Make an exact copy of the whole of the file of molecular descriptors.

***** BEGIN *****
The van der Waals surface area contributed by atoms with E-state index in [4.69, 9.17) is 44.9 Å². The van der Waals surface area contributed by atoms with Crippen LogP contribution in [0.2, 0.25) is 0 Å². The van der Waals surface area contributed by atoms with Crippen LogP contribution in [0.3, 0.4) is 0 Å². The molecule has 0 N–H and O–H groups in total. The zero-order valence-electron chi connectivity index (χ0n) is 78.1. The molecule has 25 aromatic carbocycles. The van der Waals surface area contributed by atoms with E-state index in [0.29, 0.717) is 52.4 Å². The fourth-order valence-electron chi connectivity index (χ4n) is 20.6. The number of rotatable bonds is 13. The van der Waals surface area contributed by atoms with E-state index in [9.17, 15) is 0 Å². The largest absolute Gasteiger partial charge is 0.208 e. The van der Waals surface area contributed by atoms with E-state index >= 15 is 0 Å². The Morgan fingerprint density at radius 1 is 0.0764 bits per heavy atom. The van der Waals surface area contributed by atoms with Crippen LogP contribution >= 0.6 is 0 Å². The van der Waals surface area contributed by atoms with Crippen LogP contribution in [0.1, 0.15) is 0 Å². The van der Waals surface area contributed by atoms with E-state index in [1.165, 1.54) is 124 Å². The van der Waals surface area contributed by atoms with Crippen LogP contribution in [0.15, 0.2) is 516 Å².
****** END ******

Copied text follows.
The van der Waals surface area contributed by atoms with E-state index in [4.69, 9.17) is 44.9 Å². The van der Waals surface area contributed by atoms with Crippen LogP contribution in [0.2, 0.25) is 0 Å². The van der Waals surface area contributed by atoms with Crippen LogP contribution in [0.3, 0.4) is 0 Å². The molecule has 0 N–H and O–H groups in total. The zero-order valence-electron chi connectivity index (χ0n) is 78.1. The molecule has 25 aromatic carbocycles. The van der Waals surface area contributed by atoms with E-state index in [0.29, 0.717) is 52.4 Å². The fourth-order valence-electron chi connectivity index (χ4n) is 20.6. The number of rotatable bonds is 13. The van der Waals surface area contributed by atoms with E-state index in [9.17, 15) is 0 Å². The largest absolute Gasteiger partial charge is 0.208 e. The van der Waals surface area contributed by atoms with E-state index >= 15 is 0 Å². The Morgan fingerprint density at radius 1 is 0.0764 bits per heavy atom. The van der Waals surface area contributed by atoms with Crippen LogP contribution >= 0.6 is 0 Å². The van der Waals surface area contributed by atoms with Crippen LogP contribution in [0.1, 0.15) is 0 Å². The van der Waals surface area contributed by atoms with E-state index in [1.165, 1.54) is 124 Å². The van der Waals surface area contributed by atoms with Crippen LogP contribution in [0.15, 0.2) is 516 Å².